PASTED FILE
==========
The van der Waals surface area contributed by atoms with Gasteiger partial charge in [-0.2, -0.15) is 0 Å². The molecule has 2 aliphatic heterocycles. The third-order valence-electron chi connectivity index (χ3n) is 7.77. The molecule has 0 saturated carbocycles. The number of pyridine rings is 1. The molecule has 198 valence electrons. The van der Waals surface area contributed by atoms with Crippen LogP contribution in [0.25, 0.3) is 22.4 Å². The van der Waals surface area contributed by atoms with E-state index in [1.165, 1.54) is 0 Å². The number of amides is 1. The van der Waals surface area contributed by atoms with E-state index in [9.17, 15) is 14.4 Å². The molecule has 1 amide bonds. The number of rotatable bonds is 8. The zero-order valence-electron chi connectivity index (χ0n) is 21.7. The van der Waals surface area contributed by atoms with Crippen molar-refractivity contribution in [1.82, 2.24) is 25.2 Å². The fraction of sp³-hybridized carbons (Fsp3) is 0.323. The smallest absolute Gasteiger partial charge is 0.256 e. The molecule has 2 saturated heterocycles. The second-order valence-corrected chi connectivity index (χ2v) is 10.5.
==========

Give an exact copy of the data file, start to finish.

The van der Waals surface area contributed by atoms with Gasteiger partial charge in [-0.2, -0.15) is 0 Å². The molecule has 2 aliphatic heterocycles. The third-order valence-electron chi connectivity index (χ3n) is 7.77. The molecule has 0 saturated carbocycles. The number of pyridine rings is 1. The molecule has 198 valence electrons. The van der Waals surface area contributed by atoms with Crippen LogP contribution in [0.25, 0.3) is 22.4 Å². The van der Waals surface area contributed by atoms with E-state index in [1.165, 1.54) is 0 Å². The number of amides is 1. The van der Waals surface area contributed by atoms with E-state index in [9.17, 15) is 14.4 Å². The molecule has 1 amide bonds. The number of rotatable bonds is 8. The zero-order valence-electron chi connectivity index (χ0n) is 21.7. The van der Waals surface area contributed by atoms with Crippen molar-refractivity contribution in [1.82, 2.24) is 25.2 Å². The fraction of sp³-hybridized carbons (Fsp3) is 0.323. The smallest absolute Gasteiger partial charge is 0.256 e. The molecule has 2 saturated heterocycles. The second-order valence-corrected chi connectivity index (χ2v) is 10.5.